About five months ago you could have asked me if I enjoyed running, and I would have answered with a fully confident, “Of course I love running, it’s hard but I still manage to run almost everyday and train hard.” My sentiments towards the sport and the athletes who take on running full time remain unchanged. I still have runners I look up to at every level, whether that be my teammates or elite Marathoners. However throughout these past five months I’ve learned a little about the sport and a whole lot about my training . You see I am naturally driven by my current state of mind, like most people are. This simply means the work that gets done is heavily determined by how I “feel” right now. The days I “feel” lazy I become unproductive in my studies or work.
Similar to how I chose to become indolent in my work when I wasn’t having the most ideal day, my work wasn’t getting done and nor was I running . This all was put into perspective over the summer when I worked at a day camp, with little 8 and 9 year olds. I worked 6-7 hours a day. Not long, I know but I arrived home everyday after work “feeling” drained. Alongside my work I had a running schedule I had to follow. So now you see the only three things I had to get done within a 24 hour span was sleep, work and running. Two of which I was checking of my to-do list, daily. However when it came to my running I only completed 60% of what I was suppose to be doing, the rest of the time I was too busy “feeling” tired, so I would sleep. Fast forward to when school started, I began running with a team. Joining a team wasn’t a time for me to use how I “felt” to drive my actions. I had to abide by the rules. I came to practice and ran, even it was at 6am. It didn’t matter if I slept at 1am the night before, I still had to do what was expected and I did. Regardless if it were work or school, I made sure to finish my tasks in fear of making a bad grade, having an unhappy boss or a coach who is displeased with my performance.
Even though I once viewed my daily routine of practice, school, work, and practice again as a chore it has only taught me one thing. My feelings will never produce results. It’s always up to my actions and hard work to produce the results I am looking for. The PRs a runner dreams about will remain a dream until he/she learns the work that goes into making what others are out hustling and bustling to make their reality. After all, the difference between a person who runs high millage and one who runs only on good days is that the first dreams about the day he/she will get faster while the latter just waits for the time to come. Now when I or any other runner out there has a day(s) where their body is telling them, “Wouldn’t rest be more favorable?”, you be sure to reply with action that reflects your true purpose and drive.
These past three weeks I haven’t been running. It was mainly because I didn’t have time and I needed a break. It’s because I thought since I will start some intense training in June, I might as well take a breather. Needless to say these few weeks I have felt deprived of what I love to do. Even though I chose for things to be this way, it raised the concern of when should a runner take some time off. I know there are people out there that do some hardcore training year round and manage to go injury free.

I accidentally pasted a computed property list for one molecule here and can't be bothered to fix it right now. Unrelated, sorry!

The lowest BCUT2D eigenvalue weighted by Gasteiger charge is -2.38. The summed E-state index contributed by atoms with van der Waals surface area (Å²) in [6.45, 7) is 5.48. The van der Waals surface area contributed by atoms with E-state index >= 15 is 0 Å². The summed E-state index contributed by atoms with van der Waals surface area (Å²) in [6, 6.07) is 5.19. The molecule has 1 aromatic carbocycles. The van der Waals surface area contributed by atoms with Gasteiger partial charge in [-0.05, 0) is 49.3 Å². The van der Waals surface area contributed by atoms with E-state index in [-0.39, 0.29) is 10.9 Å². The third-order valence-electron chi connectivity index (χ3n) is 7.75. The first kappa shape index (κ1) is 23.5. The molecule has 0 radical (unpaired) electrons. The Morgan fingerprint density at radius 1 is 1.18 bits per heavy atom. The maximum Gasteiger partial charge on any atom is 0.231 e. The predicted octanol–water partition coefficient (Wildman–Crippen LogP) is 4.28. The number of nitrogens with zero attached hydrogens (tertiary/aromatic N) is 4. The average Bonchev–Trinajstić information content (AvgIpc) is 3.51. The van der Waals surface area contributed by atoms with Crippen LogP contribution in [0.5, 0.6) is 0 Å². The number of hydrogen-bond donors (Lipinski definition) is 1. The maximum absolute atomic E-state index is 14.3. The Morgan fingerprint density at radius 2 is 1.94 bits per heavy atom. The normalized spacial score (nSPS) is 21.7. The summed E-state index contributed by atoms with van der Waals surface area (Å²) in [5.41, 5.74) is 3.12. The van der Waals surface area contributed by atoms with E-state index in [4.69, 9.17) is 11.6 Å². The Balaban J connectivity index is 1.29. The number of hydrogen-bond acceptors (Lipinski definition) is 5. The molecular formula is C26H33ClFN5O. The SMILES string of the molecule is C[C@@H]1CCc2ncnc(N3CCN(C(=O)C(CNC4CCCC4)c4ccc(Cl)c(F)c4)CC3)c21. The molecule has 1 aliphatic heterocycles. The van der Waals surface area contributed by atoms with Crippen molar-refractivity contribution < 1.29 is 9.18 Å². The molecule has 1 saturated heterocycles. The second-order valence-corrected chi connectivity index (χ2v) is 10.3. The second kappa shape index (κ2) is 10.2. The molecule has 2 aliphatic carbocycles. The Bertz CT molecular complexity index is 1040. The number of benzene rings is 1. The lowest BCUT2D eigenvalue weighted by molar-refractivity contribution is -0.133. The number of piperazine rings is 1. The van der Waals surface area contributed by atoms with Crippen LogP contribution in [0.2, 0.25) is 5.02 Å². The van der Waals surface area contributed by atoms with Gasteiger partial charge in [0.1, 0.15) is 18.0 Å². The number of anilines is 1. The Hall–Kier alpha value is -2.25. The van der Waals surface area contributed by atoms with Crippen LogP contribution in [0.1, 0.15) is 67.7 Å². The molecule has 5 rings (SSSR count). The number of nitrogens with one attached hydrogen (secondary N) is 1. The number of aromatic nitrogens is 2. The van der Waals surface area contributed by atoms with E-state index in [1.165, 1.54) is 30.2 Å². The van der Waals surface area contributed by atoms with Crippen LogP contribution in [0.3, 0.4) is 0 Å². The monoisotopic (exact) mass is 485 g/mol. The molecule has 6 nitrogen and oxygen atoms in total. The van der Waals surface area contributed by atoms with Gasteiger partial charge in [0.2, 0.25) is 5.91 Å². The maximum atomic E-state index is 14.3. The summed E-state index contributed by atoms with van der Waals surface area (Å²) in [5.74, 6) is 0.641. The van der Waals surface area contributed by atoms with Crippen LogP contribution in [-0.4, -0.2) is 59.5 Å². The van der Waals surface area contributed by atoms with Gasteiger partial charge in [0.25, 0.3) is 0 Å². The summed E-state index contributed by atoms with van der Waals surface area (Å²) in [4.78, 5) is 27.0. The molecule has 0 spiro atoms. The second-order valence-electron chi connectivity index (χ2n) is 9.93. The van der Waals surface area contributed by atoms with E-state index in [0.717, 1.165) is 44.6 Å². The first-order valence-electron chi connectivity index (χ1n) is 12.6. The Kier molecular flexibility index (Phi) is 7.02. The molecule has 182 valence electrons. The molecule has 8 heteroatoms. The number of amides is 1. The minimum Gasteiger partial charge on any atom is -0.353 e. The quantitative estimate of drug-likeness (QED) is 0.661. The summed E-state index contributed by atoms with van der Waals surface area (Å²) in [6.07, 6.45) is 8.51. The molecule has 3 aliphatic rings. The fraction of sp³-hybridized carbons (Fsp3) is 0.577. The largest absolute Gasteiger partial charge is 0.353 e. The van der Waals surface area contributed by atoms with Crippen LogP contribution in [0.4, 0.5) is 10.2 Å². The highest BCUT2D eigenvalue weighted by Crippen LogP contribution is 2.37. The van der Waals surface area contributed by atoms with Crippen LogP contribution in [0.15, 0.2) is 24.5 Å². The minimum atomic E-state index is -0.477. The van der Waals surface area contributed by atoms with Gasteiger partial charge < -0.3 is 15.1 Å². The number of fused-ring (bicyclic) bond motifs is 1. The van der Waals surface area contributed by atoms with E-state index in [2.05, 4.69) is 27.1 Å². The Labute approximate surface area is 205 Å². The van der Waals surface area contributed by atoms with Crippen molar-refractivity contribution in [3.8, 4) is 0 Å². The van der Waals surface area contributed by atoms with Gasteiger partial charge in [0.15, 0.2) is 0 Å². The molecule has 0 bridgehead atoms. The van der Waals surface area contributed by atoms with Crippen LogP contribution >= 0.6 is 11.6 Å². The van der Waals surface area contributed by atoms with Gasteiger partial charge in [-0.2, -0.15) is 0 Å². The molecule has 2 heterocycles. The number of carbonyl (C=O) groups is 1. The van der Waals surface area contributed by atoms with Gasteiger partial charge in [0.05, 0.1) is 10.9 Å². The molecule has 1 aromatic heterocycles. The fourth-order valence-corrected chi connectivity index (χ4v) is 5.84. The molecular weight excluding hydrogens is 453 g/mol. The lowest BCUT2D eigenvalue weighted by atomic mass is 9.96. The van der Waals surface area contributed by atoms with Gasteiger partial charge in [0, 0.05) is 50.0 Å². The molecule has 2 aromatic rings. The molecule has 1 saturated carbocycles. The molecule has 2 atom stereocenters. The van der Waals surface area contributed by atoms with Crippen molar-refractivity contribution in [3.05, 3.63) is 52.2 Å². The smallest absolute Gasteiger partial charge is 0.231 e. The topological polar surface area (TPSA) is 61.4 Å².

I have yet to suffer from some serious injury but that’s probably because I have some down time for my body to recover. However I would love to be the type that runs year round and enjoys every season. For now, I will countdown the days until I start up my running again. I can’t really have blog post when I’m not running because that is when I am the least creative.
Therefore, I want to pose the question: Are you a year round runner? When would it be the right time to take a break from the sport?
For a month now, I’ve been thinking about switching to a vegetarian or vegan diet. For my purpose I have become more and more aware of how much our diet affects how we feel and run. I am now more convinced that our body does not easily digest meat and can run a lot more efficiently if we give it simple but nutritious foods.
Scott Jurek is a living testimony of how effective a non-meat based diet is. In his case he is a vegan. As I have discussed in my past post, Scott is a seven time Western States 100 miles champion and a two time Badwater champion. Asides from his training, his diet is what helped him to get to where he is. He gives an in depth look at his journey into ultramarthoning in his book Eat and Run.
I am mainly writing this post to get your opinion. I am not a vegetarian, yet. I am curious about your diet. I guess my two biggest questions are, what is your diet? Do you believe it has worked for you or are you also looking for something that can improve your lifestyle and overall health?